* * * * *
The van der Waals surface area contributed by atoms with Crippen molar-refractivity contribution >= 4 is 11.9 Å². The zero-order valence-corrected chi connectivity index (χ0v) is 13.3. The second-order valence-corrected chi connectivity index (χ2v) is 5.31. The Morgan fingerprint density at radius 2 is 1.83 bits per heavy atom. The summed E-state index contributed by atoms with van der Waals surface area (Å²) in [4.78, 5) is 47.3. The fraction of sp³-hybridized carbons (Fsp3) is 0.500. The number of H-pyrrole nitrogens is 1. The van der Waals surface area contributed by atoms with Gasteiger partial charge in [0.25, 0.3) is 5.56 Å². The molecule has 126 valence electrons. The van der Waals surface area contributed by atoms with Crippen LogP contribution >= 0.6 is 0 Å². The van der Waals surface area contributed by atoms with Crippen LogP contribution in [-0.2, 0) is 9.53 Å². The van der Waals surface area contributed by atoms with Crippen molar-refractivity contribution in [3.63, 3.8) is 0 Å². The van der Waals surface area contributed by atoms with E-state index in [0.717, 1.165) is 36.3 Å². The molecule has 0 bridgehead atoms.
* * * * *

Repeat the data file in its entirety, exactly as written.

The van der Waals surface area contributed by atoms with Crippen molar-refractivity contribution >= 4 is 11.9 Å². The zero-order valence-corrected chi connectivity index (χ0v) is 13.3. The second-order valence-corrected chi connectivity index (χ2v) is 5.31. The Morgan fingerprint density at radius 2 is 1.83 bits per heavy atom. The summed E-state index contributed by atoms with van der Waals surface area (Å²) in [4.78, 5) is 47.3. The fraction of sp³-hybridized carbons (Fsp3) is 0.500. The number of H-pyrrole nitrogens is 1. The van der Waals surface area contributed by atoms with Gasteiger partial charge in [0.25, 0.3) is 5.56 Å². The molecule has 126 valence electrons. The van der Waals surface area contributed by atoms with Crippen LogP contribution >= 0.6 is 0 Å². The van der Waals surface area contributed by atoms with Crippen LogP contribution in [-0.2, 0) is 9.53 Å². The van der Waals surface area contributed by atoms with Crippen molar-refractivity contribution in [3.63, 3.8) is 0 Å². The van der Waals surface area contributed by atoms with E-state index in [0.717, 1.165) is 36.3 Å². The molecule has 0 bridgehead atoms.